Initially, most "squirters" attempt to purchase the bare MS ecu, then interface required sensors etc., and finally set about developing the required tune (all functions are programmable, and admittedly this is where most people find a greatest challenge gaining settings that provide for a performing engine) Many of the maps that come pre programmed can be used as starting points etc., and there are "self correcting" tuning tools and software available (free) that take the VE tables for instance to very accurate states. This is all academic and is very much like child rearing "What you know by time they are grown up would certainly have helped during those initial years" - so most people that have successfully navigated a megasquirt project on a car, boat, or bike tend to have a significant tuner comfort level developed by the end of the 1st project.
    Roger 04 RT previously had raised a pertinent point and concerns relating to the development of the ignition timing map which is admittedly the one template that is hardest to gain from scratch, and routinely requires some dyno time invested. I offered the following method to cheat that:

    a) Piggy back a gen 2 or 3 MicroSquirt (smaller ecu than Megasquirt) with the stock oilhead system and components in place.
    b) Add certain sensors to allow a seamless co-existence of the second controller, such as MAP/ CLT/ O2/ TPS. The 2nd TPS might be plumbed via mechanical similar to the split throttle cable units well used and proven on BMW's. Key would be picking up the stock ecu ignition trigger signal(s), and on this chapter I can attest to many numerous ways being available to "skin the cat" as they say.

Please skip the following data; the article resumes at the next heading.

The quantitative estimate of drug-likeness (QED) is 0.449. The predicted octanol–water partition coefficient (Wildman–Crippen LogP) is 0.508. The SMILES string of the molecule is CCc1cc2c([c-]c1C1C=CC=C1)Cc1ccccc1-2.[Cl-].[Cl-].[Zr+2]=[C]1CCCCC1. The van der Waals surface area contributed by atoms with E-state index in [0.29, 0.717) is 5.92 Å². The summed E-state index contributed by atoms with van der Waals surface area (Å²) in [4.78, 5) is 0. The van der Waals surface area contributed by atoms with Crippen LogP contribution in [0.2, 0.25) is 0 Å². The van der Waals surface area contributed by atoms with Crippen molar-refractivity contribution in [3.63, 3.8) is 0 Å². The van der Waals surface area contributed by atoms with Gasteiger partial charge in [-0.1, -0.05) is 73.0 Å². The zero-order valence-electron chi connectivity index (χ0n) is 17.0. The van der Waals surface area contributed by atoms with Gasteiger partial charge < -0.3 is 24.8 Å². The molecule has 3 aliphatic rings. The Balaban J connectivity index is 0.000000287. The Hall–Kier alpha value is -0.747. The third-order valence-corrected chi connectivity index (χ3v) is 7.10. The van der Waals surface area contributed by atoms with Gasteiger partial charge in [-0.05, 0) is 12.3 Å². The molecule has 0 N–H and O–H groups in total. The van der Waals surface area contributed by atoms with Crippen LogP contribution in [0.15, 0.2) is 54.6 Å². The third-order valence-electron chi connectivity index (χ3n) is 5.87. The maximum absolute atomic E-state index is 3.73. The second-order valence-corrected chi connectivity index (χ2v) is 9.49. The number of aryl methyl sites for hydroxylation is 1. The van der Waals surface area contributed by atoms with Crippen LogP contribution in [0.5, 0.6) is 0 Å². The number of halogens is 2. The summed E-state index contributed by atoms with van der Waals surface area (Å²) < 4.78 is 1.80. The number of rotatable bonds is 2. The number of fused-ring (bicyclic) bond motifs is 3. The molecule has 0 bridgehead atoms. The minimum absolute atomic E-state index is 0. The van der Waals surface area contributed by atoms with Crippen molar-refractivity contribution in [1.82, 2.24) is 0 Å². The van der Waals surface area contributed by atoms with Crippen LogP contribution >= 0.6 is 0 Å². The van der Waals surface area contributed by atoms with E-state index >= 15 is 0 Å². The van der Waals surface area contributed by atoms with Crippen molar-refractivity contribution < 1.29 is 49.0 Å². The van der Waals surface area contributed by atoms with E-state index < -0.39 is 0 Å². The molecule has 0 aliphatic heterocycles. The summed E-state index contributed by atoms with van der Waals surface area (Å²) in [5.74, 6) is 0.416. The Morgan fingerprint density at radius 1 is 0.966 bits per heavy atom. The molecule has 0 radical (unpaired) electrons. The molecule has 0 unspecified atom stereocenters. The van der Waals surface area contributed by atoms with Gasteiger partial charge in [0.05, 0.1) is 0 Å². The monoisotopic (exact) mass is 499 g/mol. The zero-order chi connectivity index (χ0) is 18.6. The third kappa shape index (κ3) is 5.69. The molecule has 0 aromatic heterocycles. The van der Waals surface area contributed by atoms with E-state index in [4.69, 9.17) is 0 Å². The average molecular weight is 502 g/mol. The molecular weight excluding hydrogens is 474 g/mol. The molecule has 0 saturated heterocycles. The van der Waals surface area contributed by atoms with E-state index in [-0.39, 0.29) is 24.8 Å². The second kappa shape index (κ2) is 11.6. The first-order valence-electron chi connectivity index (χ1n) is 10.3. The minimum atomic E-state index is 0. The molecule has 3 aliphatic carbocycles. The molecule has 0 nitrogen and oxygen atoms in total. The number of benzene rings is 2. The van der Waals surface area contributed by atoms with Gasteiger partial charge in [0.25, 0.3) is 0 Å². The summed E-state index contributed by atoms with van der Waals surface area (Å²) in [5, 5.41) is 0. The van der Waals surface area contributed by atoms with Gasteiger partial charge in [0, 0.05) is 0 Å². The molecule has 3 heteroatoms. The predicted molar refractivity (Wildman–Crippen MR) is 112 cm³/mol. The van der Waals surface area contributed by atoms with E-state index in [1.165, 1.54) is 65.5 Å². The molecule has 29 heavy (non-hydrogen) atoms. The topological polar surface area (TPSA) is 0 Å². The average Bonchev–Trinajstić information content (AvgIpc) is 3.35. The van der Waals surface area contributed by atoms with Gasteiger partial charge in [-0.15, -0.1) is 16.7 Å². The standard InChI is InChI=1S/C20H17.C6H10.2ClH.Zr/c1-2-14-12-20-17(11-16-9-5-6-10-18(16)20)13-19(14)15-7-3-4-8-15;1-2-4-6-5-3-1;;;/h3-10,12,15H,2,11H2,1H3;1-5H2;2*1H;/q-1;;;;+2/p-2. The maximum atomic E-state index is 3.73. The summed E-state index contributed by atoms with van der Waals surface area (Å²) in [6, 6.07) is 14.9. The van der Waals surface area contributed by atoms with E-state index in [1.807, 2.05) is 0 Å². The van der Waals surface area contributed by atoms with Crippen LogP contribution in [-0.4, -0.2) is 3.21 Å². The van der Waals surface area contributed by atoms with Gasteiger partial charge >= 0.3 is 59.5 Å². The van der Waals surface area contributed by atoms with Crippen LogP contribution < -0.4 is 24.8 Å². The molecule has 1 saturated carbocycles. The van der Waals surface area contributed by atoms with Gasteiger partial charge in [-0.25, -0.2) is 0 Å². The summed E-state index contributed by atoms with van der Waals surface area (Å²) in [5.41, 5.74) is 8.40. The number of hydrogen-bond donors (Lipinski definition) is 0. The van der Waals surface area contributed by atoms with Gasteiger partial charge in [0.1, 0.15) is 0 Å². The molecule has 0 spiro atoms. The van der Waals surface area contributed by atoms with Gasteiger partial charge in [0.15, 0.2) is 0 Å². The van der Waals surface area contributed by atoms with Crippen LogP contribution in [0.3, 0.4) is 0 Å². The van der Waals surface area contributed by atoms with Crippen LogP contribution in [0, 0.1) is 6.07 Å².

c) Tuner Studio logging via a lap top on bike. This is where it gets controversial, I've utilized one on my tuning efforts mounted to a light aluminum bracket system atop my fuel tank - one needs to avoid distraction while in motion.
    d) The MS controller would be going along for the ride and logging would allow capture of the stock Motronic treatment of ignition timing versus rpm's, load and throttle states to cheat that portion of the MS tuning required.
    e) An ignition map is agreeably one of the harder files to gain on your own and without some proper dyno time. All the other numerous files (VE & AFR tables/ enrichments/ corrections/ etc. etc.) are much easier to tip toe through and gain results. The Motronic Ignition Table would arguably be a "good starting point" to resume bike operation and improve from there. There is always room for improvement.
    f) Logs taken under all conditions, and including cold starts, warm ups, modest cruise, transitions, heavy acel, you get the idea would provide the back drop to cheat a really good starting "MSQ" for the MicroSquirt controller to be commissioned and take over as main controller.

    I expect that a pretty good base line tune might be developed and if made available to share amongst participants, would allow even a novice tuner to plug the MS onto their bike and drive away - with modest final tweaking performed via further operation and logging. Unfortunately, most people want to have that right out of the shipping box, and megasquirt is not a finished product in that regard (at this point). It is amazingly affordable however.